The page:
Eliminating fuel subsidies: Learning from the Ghanaians

It is now old news that Nigerians had a rude awakening on January 1st 2012 . The first day of a new year is often seen as a fresh start. Most people soberly reflect on the previous year, make resolutions they hope to keep, and are basically excited about the prospects and promises the new year holds.

But as we all know, 2012 started with a big bang. The fuel subsidy was removed and Nigerians woke up to the realization that what they had always perceived as their prerogative, was no longer an exclusive right. Instead of excitement, there was anxiety and uncertainty.

There are lots of reports about what transpired next: how people took to the streets to protest, how riots erupted in some cities, how some innocent Nigerians lost their lives, and so on. But there are just as many stories about how Nigerians, regardless of their economic class, religious or ethnic orientation, came together to protect each other and stand up to injustice and corruption. Nigerians asked questions and demanded answers. Political leaders and policy makers were compelled to explain to ordinary Nigerians, what happens with our revenue and who is responsible for the mismanagement of our resources.

While we are yet to get to the bottom of all this, I think the subsidy removal provided a great opportunity for open discussions about what is not working in our country. It enlightened a lot of people about government processes which prior to January 1st, they were totally unaware of. It has also stimulated substantial interest and reflection, especially within the policy research and analysis community, on how reforms can be introduced without causing undue hardship or unrest.

The African Development Bank has published a report on reforming the energy sector in Africa, using Nigeria and the fuel subsidy elimination as a case study. It also draws lessons from the Ghanaian experience on liberalizing the oil sector and removing associated subsidies.

Below are a few interesting excerpts from the paper, for those who can’t spend time going through the eight page document:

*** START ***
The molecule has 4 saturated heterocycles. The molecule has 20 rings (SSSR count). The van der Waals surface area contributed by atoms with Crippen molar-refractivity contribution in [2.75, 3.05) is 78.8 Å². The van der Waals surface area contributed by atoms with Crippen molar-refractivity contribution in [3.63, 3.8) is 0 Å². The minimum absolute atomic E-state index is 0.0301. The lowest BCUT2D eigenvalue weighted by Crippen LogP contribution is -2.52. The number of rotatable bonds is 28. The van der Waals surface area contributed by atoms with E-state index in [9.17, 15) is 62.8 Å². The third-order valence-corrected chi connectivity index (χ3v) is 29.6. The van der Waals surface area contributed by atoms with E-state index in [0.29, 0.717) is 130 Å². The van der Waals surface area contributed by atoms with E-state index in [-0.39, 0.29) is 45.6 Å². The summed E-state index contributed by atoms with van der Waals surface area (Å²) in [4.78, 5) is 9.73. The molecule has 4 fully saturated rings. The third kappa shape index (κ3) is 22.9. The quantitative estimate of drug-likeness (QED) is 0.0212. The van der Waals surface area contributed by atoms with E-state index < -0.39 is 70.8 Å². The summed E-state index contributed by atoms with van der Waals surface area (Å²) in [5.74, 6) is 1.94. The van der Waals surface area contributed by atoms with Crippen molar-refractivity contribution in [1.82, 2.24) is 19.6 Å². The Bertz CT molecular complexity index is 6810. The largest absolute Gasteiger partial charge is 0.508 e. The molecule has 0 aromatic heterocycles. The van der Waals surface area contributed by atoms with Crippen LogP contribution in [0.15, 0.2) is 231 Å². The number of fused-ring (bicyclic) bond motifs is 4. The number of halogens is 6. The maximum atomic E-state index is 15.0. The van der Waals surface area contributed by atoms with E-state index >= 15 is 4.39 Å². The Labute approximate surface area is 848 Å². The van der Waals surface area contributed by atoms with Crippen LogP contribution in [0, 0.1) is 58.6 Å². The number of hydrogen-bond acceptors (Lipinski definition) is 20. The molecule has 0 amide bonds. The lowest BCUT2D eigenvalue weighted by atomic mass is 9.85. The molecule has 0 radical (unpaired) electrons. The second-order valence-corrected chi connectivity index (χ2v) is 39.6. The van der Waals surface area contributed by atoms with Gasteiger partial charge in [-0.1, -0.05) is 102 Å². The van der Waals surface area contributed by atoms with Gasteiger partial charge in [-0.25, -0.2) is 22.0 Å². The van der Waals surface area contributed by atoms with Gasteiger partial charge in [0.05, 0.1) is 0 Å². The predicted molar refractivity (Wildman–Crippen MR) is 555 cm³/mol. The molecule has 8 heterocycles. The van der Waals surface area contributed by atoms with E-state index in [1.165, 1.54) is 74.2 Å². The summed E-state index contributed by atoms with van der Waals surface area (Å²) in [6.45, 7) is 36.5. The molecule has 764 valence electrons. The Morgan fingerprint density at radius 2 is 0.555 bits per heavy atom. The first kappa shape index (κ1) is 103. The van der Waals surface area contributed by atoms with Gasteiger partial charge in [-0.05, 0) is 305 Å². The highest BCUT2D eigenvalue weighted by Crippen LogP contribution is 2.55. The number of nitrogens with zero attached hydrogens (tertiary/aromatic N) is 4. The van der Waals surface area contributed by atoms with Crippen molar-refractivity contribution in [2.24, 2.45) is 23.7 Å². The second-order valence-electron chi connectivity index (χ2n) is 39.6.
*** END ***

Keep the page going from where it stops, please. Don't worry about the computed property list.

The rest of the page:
Many African countries are liberalizing their energy sectors, which not only encompass the reduction of fuel subsidies, but also the wider oil and power generating sectors. Fuel subsidies is the most contentious issue to address and this can trigger national strikes and civil strife.

Only a few oil producing Sub-Saharan African countries explicitly provide fuel subsidies:

Angola, Nigeria and Ghana.

Instead of subsidizing retail fuel, other African countries such as Cameroon, Tanzania and Uganda tax retail fuel. Their energy reforms are focused mainly on liberalizing the electricity and power generation sectors, which consumes a lot of fossil fuels. For end-users, this often means an increase in electricity prices as they will be charged market prices and production costs. The rationale behind this kind of reforms is to encourage additional private sector investments in the energy sector, while at the same time providing incentives for efficient use of energy by consumers.

The benefits of fuel subsidies are regressively distributed, with over 80% of total benefits accruing to the richest 40 percent of households (IMF, 2010). Ghana is one of the few countries that successfully reduced fuel subsidizes over the last few years.

The case of Ghana demonstrates that engaging the public is the key to success. In 2004 it was evident that international oil prices would remain high and continuing to provide fuel subsidies would be fiscally unsustainable for Ghana. The first step was to prepare the public for the reduction of fuel subsidies by undertaking a Poverty and Social Impact Assessment (PSIA) study which would reveal that the rich benefited more from subsidies than the poor. The results of this study were widely disseminated and discussed, which created broad based political support for removing fuel subsidies. A year later the government announced plans to increase fuel prices by 50% and this would coincide with an targeted anti-poverty programme. Moreover, it was equally important to demonstrate visible results of removing fuel subsidies to the wider public by eliminating school fees. Other areas of immediate improvements include the expansion of the public transportation network. Although trade union resisted the reduction of fuel subsidies, the public accepted the necessity of these reforms as there was a thorough debate in society and the results were immediately visible evident.

The key messages from the AFDB study are:

1. Nigeria needs to adopt a holistic approach to reform the oil and energy sector, for which removing fuel subsidies is just one element of a broader reform agenda. The agenda should also include introducing measures to mitigate the immediate impact of removing fuel subsidies on households, increase transparency around government processes and the oil sector, improve regulatory frameworks, and promote good governance by establishing the Nigerian Sovereign Wealth Fund and the future approval of the Petroleum Industry Bill.

2. Although some political resistance is inevitable, it is important to build broad based political support by discussing with the general public on the necessity and benefits of reducing fuel subsidies. This should be managed transparently and through dialogue with civil society organization and the wider Nigerian public. Such an inclusive approach is critical in the post “Arab Spring” world that demonstrates the power citizens have and can use to claim their economic rights, if reforms are considered unjust and unnecessary.

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